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Running Head: EVALUATING EMOTIONAL DEVELOPMENT 1

Assignment 4: Evaluating Emotional Development

Scheryl Gomez

West Coast University

Life Span Psychology

Evaluating Emotional Development 2

I believe that infant’s emotions are a combination of both nature and preprogrammed

biologically and that infant’s emotions are developed by both stimulation and conditioning.

Even before birth, from ultrasounds babies can be seen smiling from inside their mother’s

abdomen. It was basically considered a reflection of inner emotions, an infant is happy

therefore it smiled (Ozono 2010). Emotions such as smile on the other hand can teach infant

positive association attached to a smile that we adults can feel. Learning to smile and what is

meant by a smile is a process, just like learning how to walk (Ainsworth 1999).

Even though infants smiles, it may seem like they are happy. They probably are, but

infants also learn the joy of smile by sharing it with someone else by mimicking their parents or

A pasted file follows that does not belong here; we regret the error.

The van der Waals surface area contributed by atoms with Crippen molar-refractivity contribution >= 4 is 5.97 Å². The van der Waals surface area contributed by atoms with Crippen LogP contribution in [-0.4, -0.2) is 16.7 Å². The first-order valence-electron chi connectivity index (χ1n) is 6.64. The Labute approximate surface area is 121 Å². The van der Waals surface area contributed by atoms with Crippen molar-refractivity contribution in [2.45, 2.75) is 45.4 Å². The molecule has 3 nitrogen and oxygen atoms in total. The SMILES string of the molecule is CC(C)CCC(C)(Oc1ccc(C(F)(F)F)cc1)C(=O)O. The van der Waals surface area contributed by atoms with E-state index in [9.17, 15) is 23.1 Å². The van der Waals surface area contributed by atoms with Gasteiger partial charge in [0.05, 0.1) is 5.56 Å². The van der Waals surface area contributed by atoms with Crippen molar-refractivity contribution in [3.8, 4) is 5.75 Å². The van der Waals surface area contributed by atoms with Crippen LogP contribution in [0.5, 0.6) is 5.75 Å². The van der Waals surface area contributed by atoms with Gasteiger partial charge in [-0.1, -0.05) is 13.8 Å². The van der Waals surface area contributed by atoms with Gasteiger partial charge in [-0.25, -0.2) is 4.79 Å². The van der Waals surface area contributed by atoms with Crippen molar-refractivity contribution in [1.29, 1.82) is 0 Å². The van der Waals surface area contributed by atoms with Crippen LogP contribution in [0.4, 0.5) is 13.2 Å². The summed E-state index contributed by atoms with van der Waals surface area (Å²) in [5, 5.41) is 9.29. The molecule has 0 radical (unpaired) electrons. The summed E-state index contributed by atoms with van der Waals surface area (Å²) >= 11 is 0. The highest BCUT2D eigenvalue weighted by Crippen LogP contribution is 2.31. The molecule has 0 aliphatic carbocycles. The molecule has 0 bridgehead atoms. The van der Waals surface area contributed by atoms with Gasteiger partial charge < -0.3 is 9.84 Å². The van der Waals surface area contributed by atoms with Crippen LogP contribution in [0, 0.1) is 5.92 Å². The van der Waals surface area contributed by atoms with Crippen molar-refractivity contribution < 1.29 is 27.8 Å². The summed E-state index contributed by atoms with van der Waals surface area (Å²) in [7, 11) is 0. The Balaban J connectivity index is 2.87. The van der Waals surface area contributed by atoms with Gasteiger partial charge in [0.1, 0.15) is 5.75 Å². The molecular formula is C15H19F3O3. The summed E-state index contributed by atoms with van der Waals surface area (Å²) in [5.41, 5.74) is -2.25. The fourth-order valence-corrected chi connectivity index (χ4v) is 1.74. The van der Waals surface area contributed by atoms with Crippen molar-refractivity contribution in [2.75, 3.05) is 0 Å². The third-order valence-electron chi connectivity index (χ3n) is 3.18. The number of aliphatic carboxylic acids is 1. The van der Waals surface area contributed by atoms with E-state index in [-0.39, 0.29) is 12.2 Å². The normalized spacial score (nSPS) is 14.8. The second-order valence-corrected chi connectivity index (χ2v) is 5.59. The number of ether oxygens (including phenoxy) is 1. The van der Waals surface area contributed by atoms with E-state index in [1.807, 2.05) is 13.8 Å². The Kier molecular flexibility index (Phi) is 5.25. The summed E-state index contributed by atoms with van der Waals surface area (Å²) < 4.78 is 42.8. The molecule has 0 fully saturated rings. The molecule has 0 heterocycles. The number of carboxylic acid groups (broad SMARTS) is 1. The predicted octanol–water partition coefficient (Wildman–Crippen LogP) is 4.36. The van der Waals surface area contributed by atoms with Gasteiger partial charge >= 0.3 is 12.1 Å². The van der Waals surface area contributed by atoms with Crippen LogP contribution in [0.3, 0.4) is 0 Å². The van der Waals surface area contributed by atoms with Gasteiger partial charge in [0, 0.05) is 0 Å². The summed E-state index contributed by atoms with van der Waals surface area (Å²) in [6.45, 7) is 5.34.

strangers joy when they see an infant. Take for instance when a baby receives a toy as a gift

from a parent. An infant would smile upon receiving a toy and would look at the parent with

smile. With this anticipatory smile the child will keep smiling as long as the parents keep

smiling because they are mimicking what the parents are doing. But if the parents makes a sad

face while the baby makes an anticipatory smile, the baby will most likely do the same and make

a sad face even though the baby received a toy. Infants are getting aware of their social world.

They are learning from the environments around them the reason to smile and what that smile is

associated with.

Evaluating Emotional Development 3

Reference

Ozono H. (2010) What’s in a Smile? Letters of Evolutionary Behavioral Science, Ch.1, 15-18.

Ainsworth, M. D. (1991). Attachments and other Affectional bonds across the life cycle. London: Routledge

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